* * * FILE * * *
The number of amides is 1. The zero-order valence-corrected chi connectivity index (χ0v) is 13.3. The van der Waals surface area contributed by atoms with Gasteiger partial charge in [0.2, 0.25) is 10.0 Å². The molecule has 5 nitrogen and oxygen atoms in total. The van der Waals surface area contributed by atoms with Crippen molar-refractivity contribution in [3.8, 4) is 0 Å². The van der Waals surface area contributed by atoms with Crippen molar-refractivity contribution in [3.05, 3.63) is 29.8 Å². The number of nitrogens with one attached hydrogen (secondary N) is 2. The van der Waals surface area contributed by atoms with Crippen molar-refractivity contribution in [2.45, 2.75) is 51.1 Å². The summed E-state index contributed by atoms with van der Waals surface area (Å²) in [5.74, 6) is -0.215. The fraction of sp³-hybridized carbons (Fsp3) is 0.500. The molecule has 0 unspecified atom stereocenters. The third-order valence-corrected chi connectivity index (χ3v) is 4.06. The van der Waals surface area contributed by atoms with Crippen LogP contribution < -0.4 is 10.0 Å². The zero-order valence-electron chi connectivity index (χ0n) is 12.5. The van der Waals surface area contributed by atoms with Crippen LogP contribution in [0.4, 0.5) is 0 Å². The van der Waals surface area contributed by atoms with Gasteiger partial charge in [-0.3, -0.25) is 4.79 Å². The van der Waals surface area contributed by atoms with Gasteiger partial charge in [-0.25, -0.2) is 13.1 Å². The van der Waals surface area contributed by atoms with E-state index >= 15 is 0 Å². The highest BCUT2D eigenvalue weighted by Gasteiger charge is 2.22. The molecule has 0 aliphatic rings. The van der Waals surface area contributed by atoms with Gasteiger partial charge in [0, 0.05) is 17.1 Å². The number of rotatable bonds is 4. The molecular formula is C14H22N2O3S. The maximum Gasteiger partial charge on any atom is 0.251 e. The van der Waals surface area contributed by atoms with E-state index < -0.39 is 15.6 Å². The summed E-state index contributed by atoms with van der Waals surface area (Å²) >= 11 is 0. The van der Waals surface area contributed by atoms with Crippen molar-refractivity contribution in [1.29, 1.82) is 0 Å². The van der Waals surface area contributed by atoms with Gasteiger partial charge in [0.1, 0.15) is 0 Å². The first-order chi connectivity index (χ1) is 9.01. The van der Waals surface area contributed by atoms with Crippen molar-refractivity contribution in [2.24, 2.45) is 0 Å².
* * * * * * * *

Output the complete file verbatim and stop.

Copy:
The number of amides is 1. The zero-order valence-corrected chi connectivity index (χ0v) is 13.3. The van der Waals surface area contributed by atoms with Gasteiger partial charge in [0.2, 0.25) is 10.0 Å². The molecule has 5 nitrogen and oxygen atoms in total. The van der Waals surface area contributed by atoms with Crippen molar-refractivity contribution in [3.8, 4) is 0 Å². The van der Waals surface area contributed by atoms with Crippen molar-refractivity contribution in [3.05, 3.63) is 29.8 Å². The number of nitrogens with one attached hydrogen (secondary N) is 2. The van der Waals surface area contributed by atoms with Crippen molar-refractivity contribution in [2.45, 2.75) is 51.1 Å². The summed E-state index contributed by atoms with van der Waals surface area (Å²) in [5.74, 6) is -0.215. The fraction of sp³-hybridized carbons (Fsp3) is 0.500. The molecule has 0 unspecified atom stereocenters. The third-order valence-corrected chi connectivity index (χ3v) is 4.06. The van der Waals surface area contributed by atoms with Crippen LogP contribution < -0.4 is 10.0 Å². The zero-order valence-electron chi connectivity index (χ0n) is 12.5. The van der Waals surface area contributed by atoms with Crippen LogP contribution in [0.4, 0.5) is 0 Å². The van der Waals surface area contributed by atoms with Gasteiger partial charge in [-0.3, -0.25) is 4.79 Å². The van der Waals surface area contributed by atoms with Gasteiger partial charge in [-0.25, -0.2) is 13.1 Å². The van der Waals surface area contributed by atoms with E-state index >= 15 is 0 Å². The highest BCUT2D eigenvalue weighted by Gasteiger charge is 2.22. The molecule has 0 aliphatic rings. The van der Waals surface area contributed by atoms with Gasteiger partial charge in [0, 0.05) is 17.1 Å². The number of rotatable bonds is 4. The molecular formula is C14H22N2O3S. The maximum Gasteiger partial charge on any atom is 0.251 e. The van der Waals surface area contributed by atoms with E-state index < -0.39 is 15.6 Å². The summed E-state index contributed by atoms with van der Waals surface area (Å²) >= 11 is 0. The van der Waals surface area contributed by atoms with Crippen molar-refractivity contribution in [1.29, 1.82) is 0 Å². The van der Waals surface area contributed by atoms with Gasteiger partial charge in [0.1, 0.15) is 0 Å². The first-order chi connectivity index (χ1) is 9.01. The van der Waals surface area contributed by atoms with Crippen molar-refractivity contribution in [2.24, 2.45) is 0 Å².